NEW YORK (Reuters) – Shares of U.S. health insurers that have rebounded in the past two months could come under pressure this week as Democrats square off in their first presidential debates, with healthcare policy reform potentially high on the agenda.
Traders work on the floor at the New York Stock Exchange (NYSE) in New York, U.S., June 24, 2019. REUTERS/Brendan McDermid
Support for government-run “Medicare for All” plans from U.S. Senator Bernie Sanders and other left-leaning politicians and candidates shook the stocks earlier this year, and has contributed to the overall sector’s underperformance, despite the recent recovery.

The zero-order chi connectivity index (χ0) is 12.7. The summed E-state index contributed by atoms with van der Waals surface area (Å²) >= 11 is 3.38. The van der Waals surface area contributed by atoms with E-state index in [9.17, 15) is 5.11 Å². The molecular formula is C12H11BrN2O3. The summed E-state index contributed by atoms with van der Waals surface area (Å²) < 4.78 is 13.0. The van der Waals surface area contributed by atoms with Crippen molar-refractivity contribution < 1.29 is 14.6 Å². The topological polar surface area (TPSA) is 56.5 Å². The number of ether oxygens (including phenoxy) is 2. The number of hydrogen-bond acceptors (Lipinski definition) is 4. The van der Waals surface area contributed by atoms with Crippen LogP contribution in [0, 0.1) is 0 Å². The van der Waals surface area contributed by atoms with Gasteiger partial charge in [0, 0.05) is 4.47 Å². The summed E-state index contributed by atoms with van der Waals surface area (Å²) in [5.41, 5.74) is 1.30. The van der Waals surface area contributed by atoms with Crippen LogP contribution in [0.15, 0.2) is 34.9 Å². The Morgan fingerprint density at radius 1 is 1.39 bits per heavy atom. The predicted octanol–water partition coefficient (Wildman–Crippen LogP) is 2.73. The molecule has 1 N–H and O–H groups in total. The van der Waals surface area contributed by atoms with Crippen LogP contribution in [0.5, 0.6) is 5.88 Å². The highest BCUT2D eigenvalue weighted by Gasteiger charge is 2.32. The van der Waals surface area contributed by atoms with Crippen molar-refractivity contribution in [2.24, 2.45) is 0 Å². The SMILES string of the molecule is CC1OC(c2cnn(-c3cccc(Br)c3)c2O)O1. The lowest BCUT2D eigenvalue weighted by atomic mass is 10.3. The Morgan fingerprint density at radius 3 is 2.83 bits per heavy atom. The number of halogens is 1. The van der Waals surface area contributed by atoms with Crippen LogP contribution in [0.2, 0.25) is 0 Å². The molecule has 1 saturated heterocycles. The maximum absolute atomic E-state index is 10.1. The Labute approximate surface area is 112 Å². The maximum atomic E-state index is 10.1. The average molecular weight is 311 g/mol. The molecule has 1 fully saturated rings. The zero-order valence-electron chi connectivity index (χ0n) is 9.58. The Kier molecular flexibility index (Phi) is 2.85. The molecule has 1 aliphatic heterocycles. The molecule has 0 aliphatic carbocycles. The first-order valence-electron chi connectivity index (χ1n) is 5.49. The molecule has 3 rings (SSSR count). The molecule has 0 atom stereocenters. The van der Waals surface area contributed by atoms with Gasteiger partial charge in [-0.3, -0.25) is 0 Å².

The debates take place on Wednesday and Thursday in Florida – with 10 candidates taking part each night – as Democrats vie for their party’s nomination for president in 2020. Other debates are expected in July and later in the fall.
The stocks have also faced uncertainty because of changes proposed by the Trump administration involving how the industry uses drug discounts and policies regarding disclosure of hospital and physician pricing.
Of all healthcare companies, insurer stocks have “the most to win or lose” from the debates, said Martin Jarzebowski, sector head of healthcare for Federated Investors.
“They have already been hit the hardest when you looked at all of the different Medicare for All proposals,” Jarzebowski said.
With a variety of healthcare reform ideas – some more radical than others – clouding their prospects, health insurer stocks have lagged this year. The S&P 1500 managed care sub index is up barely over 1% in 2019. That trails a 7.5% rise for the